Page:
Greensboro author said to be “one of the great writers of our era” rarely mentioned in Greensboro

It’s a mystery.

One of the most highly regarded mystery writers of the last fifty years is from Greensboro. Yet you never hear the name in Greensboro.

The New York Times speaks of “unnervingly beautiful historical novels,” and says of a particular one that it “gets it all right: a shocking crime in a bucolic setting; secretive characters who act from complex motives; a confounding puzzle elegantly presented and put before a detective with an intuitive understanding of the dark side of human nature.” 

There are forty novels, many awards. The author is Charles Todd. “One of the great writers of our era.”

There’s more to the mystery. “Charles Todd” is a pen name. The author is actually a mother and son team. They are Caroline and Charles Todd. And those are themselves pen names for Caroline and David Watjen.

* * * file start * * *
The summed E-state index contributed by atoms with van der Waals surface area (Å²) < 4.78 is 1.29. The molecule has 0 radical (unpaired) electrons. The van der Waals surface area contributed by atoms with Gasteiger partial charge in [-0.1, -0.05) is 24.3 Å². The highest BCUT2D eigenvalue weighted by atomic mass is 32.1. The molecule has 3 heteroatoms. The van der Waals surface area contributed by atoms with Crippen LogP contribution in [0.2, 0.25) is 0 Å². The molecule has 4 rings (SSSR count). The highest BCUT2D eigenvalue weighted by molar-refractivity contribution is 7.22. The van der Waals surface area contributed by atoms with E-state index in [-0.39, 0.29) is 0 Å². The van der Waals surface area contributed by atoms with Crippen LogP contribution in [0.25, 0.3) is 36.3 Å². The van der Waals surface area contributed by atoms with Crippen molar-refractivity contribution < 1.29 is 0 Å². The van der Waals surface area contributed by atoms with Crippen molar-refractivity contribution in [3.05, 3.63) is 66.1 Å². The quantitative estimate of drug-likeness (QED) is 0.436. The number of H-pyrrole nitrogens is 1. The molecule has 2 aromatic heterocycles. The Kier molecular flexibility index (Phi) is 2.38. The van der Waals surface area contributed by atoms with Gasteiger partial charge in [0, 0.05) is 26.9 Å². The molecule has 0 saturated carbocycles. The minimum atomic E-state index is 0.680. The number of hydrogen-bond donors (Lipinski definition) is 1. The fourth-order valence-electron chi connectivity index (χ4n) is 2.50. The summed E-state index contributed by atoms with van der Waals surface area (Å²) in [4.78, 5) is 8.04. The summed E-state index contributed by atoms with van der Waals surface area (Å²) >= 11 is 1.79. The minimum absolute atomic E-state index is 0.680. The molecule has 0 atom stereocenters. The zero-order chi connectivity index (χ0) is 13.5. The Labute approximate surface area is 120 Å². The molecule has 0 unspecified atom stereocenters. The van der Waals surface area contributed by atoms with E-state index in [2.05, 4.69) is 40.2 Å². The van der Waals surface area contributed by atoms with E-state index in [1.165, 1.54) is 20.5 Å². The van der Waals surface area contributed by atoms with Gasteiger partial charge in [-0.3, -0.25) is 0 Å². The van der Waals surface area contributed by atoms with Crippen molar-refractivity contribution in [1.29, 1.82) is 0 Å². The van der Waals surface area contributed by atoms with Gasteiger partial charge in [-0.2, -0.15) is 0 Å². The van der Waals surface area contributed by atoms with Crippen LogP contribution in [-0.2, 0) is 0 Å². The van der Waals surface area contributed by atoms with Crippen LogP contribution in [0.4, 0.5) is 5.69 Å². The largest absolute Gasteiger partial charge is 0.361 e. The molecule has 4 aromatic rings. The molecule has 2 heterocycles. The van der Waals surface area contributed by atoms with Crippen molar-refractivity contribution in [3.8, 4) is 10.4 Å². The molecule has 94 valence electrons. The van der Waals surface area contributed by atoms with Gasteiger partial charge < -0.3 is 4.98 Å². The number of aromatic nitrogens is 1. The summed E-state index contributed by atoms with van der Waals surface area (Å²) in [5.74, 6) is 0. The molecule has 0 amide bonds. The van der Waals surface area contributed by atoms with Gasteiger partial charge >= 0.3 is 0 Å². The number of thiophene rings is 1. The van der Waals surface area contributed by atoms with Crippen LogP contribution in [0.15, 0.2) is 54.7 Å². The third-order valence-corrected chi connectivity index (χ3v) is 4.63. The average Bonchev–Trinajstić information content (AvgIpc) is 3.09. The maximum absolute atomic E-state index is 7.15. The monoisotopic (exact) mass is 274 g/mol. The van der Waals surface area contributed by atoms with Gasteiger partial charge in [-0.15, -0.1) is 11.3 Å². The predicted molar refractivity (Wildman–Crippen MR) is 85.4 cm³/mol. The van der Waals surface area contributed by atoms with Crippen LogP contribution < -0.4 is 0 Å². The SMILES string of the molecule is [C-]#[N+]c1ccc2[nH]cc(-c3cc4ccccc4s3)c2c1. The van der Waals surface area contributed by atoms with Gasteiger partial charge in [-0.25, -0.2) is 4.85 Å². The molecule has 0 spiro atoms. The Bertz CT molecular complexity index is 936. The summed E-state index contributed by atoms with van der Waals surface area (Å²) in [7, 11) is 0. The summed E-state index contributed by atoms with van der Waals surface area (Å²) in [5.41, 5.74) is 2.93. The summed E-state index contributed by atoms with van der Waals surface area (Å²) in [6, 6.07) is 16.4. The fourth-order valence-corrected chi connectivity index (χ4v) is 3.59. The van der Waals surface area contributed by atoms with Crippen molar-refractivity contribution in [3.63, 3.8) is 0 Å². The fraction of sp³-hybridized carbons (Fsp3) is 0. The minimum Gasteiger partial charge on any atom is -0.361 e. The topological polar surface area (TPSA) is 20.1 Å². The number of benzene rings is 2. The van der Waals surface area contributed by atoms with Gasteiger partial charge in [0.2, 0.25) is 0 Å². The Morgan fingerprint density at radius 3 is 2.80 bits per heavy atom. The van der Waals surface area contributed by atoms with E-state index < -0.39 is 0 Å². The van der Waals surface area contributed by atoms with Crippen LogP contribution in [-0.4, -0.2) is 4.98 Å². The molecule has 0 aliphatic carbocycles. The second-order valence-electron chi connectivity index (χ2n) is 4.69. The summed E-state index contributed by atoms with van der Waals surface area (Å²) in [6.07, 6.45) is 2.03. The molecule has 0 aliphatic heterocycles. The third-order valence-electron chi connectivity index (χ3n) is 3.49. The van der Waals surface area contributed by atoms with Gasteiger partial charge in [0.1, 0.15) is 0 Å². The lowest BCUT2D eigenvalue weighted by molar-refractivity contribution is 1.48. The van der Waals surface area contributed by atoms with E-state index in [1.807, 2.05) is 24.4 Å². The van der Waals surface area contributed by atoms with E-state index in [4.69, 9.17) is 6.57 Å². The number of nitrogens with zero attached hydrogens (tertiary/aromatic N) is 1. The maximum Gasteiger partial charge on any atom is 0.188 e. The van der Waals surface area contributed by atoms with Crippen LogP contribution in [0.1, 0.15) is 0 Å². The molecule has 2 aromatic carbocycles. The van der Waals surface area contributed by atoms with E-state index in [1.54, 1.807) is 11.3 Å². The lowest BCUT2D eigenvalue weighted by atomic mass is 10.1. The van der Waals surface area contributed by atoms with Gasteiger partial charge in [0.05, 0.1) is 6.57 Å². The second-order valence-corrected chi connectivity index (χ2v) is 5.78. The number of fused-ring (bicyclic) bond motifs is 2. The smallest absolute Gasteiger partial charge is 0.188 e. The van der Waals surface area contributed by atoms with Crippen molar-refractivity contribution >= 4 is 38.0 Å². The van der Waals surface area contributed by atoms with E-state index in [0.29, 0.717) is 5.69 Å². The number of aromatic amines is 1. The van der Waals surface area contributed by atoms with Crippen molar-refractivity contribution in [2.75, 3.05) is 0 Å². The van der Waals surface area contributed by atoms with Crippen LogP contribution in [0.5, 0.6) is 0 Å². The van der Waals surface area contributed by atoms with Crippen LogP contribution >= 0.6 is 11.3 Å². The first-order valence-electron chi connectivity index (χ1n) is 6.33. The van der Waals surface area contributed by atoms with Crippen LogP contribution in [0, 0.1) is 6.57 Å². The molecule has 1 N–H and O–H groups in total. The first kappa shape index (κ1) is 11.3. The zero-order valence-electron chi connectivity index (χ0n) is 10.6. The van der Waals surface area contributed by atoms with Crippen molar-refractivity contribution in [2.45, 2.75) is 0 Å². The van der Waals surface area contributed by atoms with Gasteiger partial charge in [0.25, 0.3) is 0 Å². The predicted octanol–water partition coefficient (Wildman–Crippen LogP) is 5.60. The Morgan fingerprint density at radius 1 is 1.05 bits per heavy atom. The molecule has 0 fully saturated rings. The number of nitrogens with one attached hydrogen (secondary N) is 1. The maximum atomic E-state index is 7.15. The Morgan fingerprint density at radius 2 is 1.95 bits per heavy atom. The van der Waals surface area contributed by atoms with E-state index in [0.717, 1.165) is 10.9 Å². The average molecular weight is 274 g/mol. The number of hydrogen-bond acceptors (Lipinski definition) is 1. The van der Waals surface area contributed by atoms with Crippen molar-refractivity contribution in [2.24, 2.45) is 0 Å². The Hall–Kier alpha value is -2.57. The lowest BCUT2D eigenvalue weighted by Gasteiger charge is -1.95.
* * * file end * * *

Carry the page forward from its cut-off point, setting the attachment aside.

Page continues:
And beneath that, there’s one more layer. Caroline Watjen was born Caroline Teachey in Greenboro where she grew up and graduated from UNCG.

One often hears and sees references to Greensboro authors from Tourgée to O’Henry, to Taylor and Jarrell, to Chappell and Card and Kelly. And more. But Charles Todd is rarely (ever?) mentioned. Nor Caroline, nor Watjen, nor Teachey. The books are undeniably good – whatever category or status they are accorded.

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